AncestorNews: Wedding Dress Revisited
A few months ago, I wrote about receiving my grandmother’s wedding dress and my concerns over its preservation. Several of you wrote and asked for more information. Ask and ye shall receive.
I spoke with Aimee Newell, curator of textiles and fine arts at Old Sturbridge Village in Massachusetts. The village, which occupies 200 acres, contains collections, exhibits and programs of everyday life in a small New England town during the years 1790 to 1840. I figured someone there would know what to do, and I was right.
Here’s what I learned from Newell about preserving textiles: Historical fabrics are extremely fragile and need to be handled with great care. Obviously, she doesn’t recommend washing them because of their fragility, as well as the harshness of current-day detergents. In fact, she noted that as far as preservation goes, we modern-day folks wash our clothes far too often!
I asked her about the wisdom of displaying the dress or keeping it stored in an archival box. “It’s a question of whether you want to store it in a way that will preserve it for another 500 years or be able to enjoy it now,” Newell said. If I wanted to put it on display, her main concern was that it not be exposed to direct sunlight.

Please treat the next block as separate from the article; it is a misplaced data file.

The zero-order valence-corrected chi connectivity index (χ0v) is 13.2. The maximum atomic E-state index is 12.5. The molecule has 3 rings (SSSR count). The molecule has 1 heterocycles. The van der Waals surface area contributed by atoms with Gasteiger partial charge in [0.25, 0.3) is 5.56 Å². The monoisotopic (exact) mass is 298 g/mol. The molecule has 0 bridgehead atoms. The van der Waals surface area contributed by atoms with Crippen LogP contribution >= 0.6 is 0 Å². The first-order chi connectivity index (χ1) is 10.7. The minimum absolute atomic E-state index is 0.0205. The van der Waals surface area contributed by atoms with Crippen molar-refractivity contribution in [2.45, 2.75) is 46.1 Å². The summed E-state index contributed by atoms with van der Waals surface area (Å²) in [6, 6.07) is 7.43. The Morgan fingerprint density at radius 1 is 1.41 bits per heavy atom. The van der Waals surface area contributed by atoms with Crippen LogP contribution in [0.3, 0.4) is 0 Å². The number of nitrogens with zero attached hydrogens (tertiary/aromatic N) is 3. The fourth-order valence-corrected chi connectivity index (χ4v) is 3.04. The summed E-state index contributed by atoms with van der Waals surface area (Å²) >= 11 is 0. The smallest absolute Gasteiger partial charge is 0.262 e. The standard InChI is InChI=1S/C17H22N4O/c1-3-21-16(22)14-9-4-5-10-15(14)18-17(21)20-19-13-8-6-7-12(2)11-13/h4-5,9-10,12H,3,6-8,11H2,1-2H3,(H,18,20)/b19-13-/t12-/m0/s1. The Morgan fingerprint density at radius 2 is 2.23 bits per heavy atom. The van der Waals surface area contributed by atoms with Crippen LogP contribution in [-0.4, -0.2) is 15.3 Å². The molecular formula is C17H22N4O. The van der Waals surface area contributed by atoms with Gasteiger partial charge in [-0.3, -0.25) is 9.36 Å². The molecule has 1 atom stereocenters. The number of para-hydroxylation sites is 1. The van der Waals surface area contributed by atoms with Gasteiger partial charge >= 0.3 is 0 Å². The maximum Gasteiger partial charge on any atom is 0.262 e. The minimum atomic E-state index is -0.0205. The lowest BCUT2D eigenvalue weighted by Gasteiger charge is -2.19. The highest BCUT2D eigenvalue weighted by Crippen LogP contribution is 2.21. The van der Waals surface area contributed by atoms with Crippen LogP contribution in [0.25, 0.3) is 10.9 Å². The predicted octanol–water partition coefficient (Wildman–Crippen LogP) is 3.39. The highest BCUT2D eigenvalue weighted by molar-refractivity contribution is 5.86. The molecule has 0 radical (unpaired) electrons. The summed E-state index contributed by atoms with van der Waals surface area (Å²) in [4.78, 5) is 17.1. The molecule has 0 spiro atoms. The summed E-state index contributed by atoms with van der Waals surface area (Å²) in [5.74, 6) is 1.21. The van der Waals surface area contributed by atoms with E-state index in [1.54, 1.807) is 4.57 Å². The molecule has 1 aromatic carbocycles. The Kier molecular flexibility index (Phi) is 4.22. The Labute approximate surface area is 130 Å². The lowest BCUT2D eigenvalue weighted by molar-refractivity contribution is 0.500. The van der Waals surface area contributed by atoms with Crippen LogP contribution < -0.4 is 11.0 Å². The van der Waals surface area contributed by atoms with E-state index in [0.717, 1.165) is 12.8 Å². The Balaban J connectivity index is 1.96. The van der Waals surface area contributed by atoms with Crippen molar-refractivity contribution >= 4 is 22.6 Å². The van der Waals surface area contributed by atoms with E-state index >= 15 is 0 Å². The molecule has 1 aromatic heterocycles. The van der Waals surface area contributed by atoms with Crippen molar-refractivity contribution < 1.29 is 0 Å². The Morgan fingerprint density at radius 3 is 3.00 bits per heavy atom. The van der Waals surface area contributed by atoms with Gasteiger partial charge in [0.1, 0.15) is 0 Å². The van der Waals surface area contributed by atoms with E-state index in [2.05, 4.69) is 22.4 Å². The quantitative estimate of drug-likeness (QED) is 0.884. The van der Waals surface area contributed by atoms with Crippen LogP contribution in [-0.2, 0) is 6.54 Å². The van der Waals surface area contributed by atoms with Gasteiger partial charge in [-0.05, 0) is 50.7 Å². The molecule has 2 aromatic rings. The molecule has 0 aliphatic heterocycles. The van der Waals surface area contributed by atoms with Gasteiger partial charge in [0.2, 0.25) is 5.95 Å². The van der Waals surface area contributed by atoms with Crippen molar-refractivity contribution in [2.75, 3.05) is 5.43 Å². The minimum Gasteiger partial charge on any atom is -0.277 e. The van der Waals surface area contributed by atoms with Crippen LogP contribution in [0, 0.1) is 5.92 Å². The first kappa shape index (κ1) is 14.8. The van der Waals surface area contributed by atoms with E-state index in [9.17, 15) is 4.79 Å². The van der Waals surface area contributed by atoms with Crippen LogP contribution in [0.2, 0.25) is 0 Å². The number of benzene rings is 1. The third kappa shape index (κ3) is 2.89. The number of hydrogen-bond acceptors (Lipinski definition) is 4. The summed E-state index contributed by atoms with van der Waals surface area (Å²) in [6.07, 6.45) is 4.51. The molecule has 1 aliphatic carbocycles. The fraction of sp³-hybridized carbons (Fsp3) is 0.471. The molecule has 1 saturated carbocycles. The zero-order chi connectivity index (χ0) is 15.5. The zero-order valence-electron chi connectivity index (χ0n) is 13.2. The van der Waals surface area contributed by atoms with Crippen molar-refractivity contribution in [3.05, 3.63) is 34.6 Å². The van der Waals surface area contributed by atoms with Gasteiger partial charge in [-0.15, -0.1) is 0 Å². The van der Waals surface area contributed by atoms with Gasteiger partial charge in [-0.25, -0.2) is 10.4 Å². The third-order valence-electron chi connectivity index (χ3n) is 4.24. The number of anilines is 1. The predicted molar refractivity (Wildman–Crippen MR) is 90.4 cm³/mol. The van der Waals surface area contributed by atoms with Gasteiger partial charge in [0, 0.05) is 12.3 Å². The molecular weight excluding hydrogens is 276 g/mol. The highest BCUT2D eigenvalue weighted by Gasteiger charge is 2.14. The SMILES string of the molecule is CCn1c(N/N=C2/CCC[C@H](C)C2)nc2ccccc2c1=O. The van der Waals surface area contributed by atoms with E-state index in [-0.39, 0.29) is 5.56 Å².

The dress has some stains that I’d like to have removed, but I’m not sure if it’s wiser just to live with them. She suggested contacting the American Institute of Conservation and asking for a textile conservator in my area. Conservators, she said, will look at the garment and create a treatment proposal plan. If I decide to go in that direction, she advised making sure the conservator took photos of each step of the process and included it in my final report. Prices of such professional treatments range from about $200 to five-figure costs.
What about storing the dress at home? “Remember: Fabrics like the same climate we do—not too hot and not too cold,” Newell advised. Don’t put them in the attic or basement; instead, keep them at a constant room temperature. If stored in an archival box, be sure to pad the folds with acid-free tissue paper in order to prevent creases. Furthermore, Newell suggested opening the box occasionally and checking for signs of bugs. Lastly, she advised not storing textiles in plastic because there’s a condensation problem.
If you have any other suggestions about how you’ve stored fragile textiles, please write and let me know. I hope this helps all of you who have preservation questions. A handy book on the subject is Preserving Textiles: A Guide for the Nonspecialist by Harold F. Mailand and Dorothy Stites Alig (Indianapolis Museum of Art). Check out these Web sites if you want to know more:
• Old Sturbridge Village
• American Institute of Conservation
• Preserving Textiles